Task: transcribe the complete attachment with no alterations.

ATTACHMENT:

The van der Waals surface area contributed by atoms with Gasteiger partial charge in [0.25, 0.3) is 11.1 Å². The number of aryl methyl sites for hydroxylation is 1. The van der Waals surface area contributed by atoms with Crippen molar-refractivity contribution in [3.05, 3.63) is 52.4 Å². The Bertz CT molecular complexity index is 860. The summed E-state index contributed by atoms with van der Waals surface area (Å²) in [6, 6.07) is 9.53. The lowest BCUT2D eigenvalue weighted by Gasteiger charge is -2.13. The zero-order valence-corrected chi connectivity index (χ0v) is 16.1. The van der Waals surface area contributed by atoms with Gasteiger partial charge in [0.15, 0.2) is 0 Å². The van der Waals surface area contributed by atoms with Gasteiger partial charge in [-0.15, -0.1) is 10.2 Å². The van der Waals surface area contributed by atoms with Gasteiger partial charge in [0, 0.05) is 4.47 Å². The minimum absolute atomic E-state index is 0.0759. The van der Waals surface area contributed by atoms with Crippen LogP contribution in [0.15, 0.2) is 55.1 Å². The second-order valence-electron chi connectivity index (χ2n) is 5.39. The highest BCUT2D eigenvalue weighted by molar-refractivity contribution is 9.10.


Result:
The van der Waals surface area contributed by atoms with Gasteiger partial charge in [0.25, 0.3) is 11.1 Å². The number of aryl methyl sites for hydroxylation is 1. The van der Waals surface area contributed by atoms with Crippen molar-refractivity contribution in [3.05, 3.63) is 52.4 Å². The Bertz CT molecular complexity index is 860. The summed E-state index contributed by atoms with van der Waals surface area (Å²) in [6, 6.07) is 9.53. The lowest BCUT2D eigenvalue weighted by Gasteiger charge is -2.13. The zero-order valence-corrected chi connectivity index (χ0v) is 16.1. The van der Waals surface area contributed by atoms with Gasteiger partial charge in [0.15, 0.2) is 0 Å². The van der Waals surface area contributed by atoms with Gasteiger partial charge in [-0.15, -0.1) is 10.2 Å². The van der Waals surface area contributed by atoms with Gasteiger partial charge in [0, 0.05) is 4.47 Å². The minimum absolute atomic E-state index is 0.0759. The van der Waals surface area contributed by atoms with Crippen LogP contribution in [0.15, 0.2) is 55.1 Å². The second-order valence-electron chi connectivity index (χ2n) is 5.39. The highest BCUT2D eigenvalue weighted by molar-refractivity contribution is 9.10.